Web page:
Recently, AT&T surprised everyone when it added a new option to its GigaPower fiber Internet service: privacy. Yes, for just $29 more a month, AT&T promises it WON'T sell your search and browsing history to advertisers. How generous.
While there's still some doubt about how private your information is even after you pay the $29, at least AT&T is being honest about how it finances operations. The truth is, the major cellphone carriers are more than happy to sell your information to advertisers and serve you targeted ads over their networks.
I'm going to tell you how to stop them, and at the end I'll discuss other ways carriers and advertisers are working to get your information.
If you're an iPhone user, go into Settings, and then tap Privacy. Scroll all the way down to Advertising.
You'll see a button that says "Limit ad tracking." Slide this button to make it green. This will stop ad companies from tracking what you do with your phone and from serving up targeted ads.
Right underneath that setting, by the way, you'll see the "Reset Advertising Identifier" option. Tapping on that will zero out the anonymized identifier linked to your personal data on Apple's servers.
In other words, to trackers you'll appear to be a new user. This can make it more difficult (but not impossible) for advertisers to build up a profile on how you browse.
To turn off the Google "AdID" system, do NOT go to your Android phone settings. Go instead to your Google Settings app. (You may have to look under your full list of apps to find it.)
Once you're in Google Settings, tap the Ads link and then tap "Opt out of interest-based ads." You can also see your advertising ID and tap "Reset advertising ID" to make a new one. This will make you look like a new user to advertisers.
Ads aren't the only way you're tracked on your phone. Google and Apple might be tracking your searches. Use this search app instead to make private searches.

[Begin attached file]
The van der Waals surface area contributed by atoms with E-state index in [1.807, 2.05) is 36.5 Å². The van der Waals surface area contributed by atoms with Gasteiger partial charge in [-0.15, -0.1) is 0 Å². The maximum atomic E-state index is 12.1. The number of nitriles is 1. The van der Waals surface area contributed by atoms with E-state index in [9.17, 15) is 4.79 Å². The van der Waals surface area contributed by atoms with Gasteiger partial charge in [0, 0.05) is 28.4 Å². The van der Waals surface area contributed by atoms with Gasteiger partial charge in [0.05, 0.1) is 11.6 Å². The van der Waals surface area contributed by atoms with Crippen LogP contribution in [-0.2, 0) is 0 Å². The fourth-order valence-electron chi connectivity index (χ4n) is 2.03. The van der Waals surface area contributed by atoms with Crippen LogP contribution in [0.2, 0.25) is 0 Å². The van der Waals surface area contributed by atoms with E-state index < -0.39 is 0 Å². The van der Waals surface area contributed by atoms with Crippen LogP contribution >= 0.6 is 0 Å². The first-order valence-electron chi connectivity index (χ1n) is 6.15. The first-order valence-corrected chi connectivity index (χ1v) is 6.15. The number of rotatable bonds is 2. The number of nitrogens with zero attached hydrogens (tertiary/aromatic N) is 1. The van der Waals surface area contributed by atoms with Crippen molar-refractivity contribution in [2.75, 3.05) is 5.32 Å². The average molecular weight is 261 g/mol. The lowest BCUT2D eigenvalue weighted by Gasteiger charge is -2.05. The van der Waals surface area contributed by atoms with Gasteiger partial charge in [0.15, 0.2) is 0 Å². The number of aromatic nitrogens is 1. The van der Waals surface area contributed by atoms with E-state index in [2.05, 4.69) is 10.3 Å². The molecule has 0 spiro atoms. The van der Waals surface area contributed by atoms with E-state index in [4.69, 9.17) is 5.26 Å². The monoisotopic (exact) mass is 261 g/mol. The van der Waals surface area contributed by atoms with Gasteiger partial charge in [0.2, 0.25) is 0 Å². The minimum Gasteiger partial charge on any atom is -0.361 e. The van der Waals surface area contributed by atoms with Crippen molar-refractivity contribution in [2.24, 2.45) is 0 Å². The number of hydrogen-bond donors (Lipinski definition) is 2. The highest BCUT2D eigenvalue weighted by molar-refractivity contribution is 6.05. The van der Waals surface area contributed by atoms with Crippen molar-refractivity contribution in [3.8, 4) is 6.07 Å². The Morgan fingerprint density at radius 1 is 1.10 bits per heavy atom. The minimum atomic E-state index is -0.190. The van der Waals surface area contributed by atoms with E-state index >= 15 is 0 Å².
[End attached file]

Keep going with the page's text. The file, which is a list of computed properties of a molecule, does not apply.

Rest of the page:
To turn off Personalized ads in Windows Phone, go to Microsoft's ad opt-out page, and under "Personalize ads whenever I use my Microsoft account," click "Off."
You will need to be signed in with a Windows account to do this. Make sure you sign in with the same account you use on your Windows Phone. This also turns off personalized ads for Internet Explorer in Windows 8.
The future of tracking
Of course, carriers are working on ways to track you that you can't stop. Verizon and AT&T have experimented with "supercookies" that let any website know who you are when you visit.
AT&T eventually dropped the idea when customers complained, but Verizon still does it. You can opt out at https://www.verizonwireless.com/myprivacy/, so Verizon won't track your information or show you targeted ads. But Verizon still adds the supercookies to your browsing, which can give away your identity to websites or hackers.
One solution is to use Wi-Fi instead of your cellular signal for browsing, but that isn't always possible. Click here to learn more about Verizon's supercookie problem and how you can protect yourself.
Tracking and selling your information isn't just a problem with cellular carriers, though. There are ways every ad company can track where you go online. Click here to protect your privacy against online advertisers.
You should also know that Facebook shares your information with advertisers as well. Click here to stop Facebook from tracking everywhere you go online.
On the Kim Komando Show, the nation's largest weekend radio talk show, Kim takes calls and dispenses advice on today's digital lifestyle, from smartphones and tablets to online privacy and data hacks. For her daily tips, free newsletters and more, visit her website at Komando.com. Kim also posts breaking tech news 24/7 at News.Komando.com.